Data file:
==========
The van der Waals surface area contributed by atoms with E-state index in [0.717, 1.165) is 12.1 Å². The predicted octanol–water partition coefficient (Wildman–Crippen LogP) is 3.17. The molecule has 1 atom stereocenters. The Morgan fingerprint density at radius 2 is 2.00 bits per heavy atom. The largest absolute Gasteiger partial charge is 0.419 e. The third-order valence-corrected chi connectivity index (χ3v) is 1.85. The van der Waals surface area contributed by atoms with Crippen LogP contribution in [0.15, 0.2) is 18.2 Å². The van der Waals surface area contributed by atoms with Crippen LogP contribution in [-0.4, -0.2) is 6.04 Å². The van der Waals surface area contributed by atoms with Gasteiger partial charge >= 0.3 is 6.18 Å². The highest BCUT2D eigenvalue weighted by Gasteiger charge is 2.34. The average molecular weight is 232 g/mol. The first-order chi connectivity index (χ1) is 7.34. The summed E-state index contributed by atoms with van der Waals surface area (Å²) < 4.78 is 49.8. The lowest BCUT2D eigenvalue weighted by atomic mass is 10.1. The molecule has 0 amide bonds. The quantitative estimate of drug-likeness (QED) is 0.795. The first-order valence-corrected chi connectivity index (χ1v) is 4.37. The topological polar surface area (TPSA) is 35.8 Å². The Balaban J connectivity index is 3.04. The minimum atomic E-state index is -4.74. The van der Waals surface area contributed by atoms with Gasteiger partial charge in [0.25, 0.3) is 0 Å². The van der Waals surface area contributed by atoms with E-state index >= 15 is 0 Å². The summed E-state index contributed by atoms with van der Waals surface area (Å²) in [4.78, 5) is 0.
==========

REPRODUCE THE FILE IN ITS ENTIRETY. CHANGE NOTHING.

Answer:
The van der Waals surface area contributed by atoms with E-state index in [0.717, 1.165) is 12.1 Å². The predicted octanol–water partition coefficient (Wildman–Crippen LogP) is 3.17. The molecule has 1 atom stereocenters. The Morgan fingerprint density at radius 2 is 2.00 bits per heavy atom. The largest absolute Gasteiger partial charge is 0.419 e. The third-order valence-corrected chi connectivity index (χ3v) is 1.85. The van der Waals surface area contributed by atoms with Crippen LogP contribution in [0.15, 0.2) is 18.2 Å². The van der Waals surface area contributed by atoms with Crippen LogP contribution in [-0.4, -0.2) is 6.04 Å². The van der Waals surface area contributed by atoms with Gasteiger partial charge >= 0.3 is 6.18 Å². The highest BCUT2D eigenvalue weighted by Gasteiger charge is 2.34. The average molecular weight is 232 g/mol. The first-order chi connectivity index (χ1) is 7.34. The summed E-state index contributed by atoms with van der Waals surface area (Å²) < 4.78 is 49.8. The lowest BCUT2D eigenvalue weighted by atomic mass is 10.1. The molecule has 0 amide bonds. The quantitative estimate of drug-likeness (QED) is 0.795. The first-order valence-corrected chi connectivity index (χ1v) is 4.37. The topological polar surface area (TPSA) is 35.8 Å². The Balaban J connectivity index is 3.04. The minimum atomic E-state index is -4.74. The van der Waals surface area contributed by atoms with Gasteiger partial charge in [0.25, 0.3) is 0 Å². The van der Waals surface area contributed by atoms with E-state index >= 15 is 0 Å². The summed E-state index contributed by atoms with van der Waals surface area (Å²) in [4.78, 5) is 0.